The Economist on the “politics of plenty”

In: Uncategorized

27 May 2007

The Economist’s Lexington column has a useful discussion of The Age of Abundance, a new book by Brink Lindsey of the Cato Institute:

“His argument goes like this. The industrial revolution in America was driven by a bourgeois Protestant ethic that celebrated work and frowned on self-indulgence. Those who invested their pay earned respect as well as compound interest; those who wasted it on whiskey and cards forwent both. But over the years, thrift combined with technology and capitalism produced such vast returns that thrift went out of fashion. The 1960s saw the coming-of-age of the first generation whose members had never known scarcity, and therefore did not fear it. Spurning their parents’ self-restraint, the baby-boomers rebelled against every form of authority and sampled every form of fun.

“It was quite a party. Mr Lindsey, a vice-president at the libertarian Cato Institute, makes two observations about it. First, it could not have happened without mass prosperity. The search for alternative lifestyles was driven by college students, whose numbers exploded during the 1960s, and who were the only group with the spare time and cash to attend love-ins, be-ins and yogic retreats. Second, the 1960s spawned the two cultural movements that still dominate American politics. There was the counter-cultural left, whose members were eager to explore new freedoms and who pushed for civil rights, feminism and environmentalism as well as sex, drugs and rock ‘n’ roll. And partly in reaction to the excesses of the counter-culture, there was a revival of socially conservative Protestantism. As flower children were celebrating the “Summer of Love” in San Francisco, Oral Roberts, a fundamentalist preacher, was founding a university in Oklahoma to fight their dissolute ideas.”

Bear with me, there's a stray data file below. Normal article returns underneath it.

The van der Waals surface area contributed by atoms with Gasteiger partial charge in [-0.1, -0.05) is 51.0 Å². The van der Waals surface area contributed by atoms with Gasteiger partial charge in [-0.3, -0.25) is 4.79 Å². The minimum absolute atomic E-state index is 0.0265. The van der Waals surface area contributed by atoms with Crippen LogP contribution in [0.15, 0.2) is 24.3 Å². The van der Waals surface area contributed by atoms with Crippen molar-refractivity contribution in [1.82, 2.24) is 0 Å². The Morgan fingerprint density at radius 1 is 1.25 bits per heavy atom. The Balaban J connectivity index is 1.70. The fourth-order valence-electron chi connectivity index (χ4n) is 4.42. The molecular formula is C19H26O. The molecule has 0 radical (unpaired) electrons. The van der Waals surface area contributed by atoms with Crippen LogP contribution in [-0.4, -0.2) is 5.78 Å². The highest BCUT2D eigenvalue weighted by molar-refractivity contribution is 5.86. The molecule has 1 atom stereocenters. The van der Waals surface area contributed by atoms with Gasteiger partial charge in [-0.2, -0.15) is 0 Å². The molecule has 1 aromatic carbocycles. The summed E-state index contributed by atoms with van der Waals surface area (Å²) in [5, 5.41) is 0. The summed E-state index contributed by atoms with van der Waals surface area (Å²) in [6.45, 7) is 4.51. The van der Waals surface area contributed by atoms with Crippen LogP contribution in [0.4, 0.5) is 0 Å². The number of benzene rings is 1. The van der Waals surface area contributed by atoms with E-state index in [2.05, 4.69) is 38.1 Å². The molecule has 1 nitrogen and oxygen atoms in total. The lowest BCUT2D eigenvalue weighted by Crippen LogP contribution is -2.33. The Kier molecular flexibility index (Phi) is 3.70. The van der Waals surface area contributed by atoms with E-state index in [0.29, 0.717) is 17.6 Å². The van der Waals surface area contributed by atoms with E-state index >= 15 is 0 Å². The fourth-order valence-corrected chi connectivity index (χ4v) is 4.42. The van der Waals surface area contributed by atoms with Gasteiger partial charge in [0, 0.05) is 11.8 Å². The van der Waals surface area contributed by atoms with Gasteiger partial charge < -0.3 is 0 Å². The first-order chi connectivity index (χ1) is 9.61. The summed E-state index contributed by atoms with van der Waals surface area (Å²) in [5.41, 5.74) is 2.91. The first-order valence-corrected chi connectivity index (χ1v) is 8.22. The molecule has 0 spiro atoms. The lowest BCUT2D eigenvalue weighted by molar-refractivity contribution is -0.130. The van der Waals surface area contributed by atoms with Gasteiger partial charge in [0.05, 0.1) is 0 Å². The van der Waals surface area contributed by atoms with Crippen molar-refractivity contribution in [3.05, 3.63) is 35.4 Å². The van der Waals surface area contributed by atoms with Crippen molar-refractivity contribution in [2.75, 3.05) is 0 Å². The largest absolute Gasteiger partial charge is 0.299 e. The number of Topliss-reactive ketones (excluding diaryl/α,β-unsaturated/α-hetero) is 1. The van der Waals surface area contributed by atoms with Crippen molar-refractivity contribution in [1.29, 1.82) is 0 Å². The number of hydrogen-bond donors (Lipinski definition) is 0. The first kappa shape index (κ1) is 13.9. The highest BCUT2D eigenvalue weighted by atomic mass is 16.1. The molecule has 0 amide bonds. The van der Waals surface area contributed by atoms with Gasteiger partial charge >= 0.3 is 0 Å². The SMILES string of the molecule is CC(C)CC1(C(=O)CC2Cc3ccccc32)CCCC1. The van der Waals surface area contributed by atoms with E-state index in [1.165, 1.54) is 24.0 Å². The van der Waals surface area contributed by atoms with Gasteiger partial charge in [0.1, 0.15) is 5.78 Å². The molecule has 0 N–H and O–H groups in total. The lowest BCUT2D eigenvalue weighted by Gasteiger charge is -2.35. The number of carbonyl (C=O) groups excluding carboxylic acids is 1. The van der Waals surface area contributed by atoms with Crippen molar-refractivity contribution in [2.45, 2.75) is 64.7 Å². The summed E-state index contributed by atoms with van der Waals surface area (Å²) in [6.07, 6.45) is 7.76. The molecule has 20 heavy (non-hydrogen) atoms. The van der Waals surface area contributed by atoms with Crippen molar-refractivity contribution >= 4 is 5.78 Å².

Lindsey’s book is in contrast to Benjamin Barber’s(see 7 May post).

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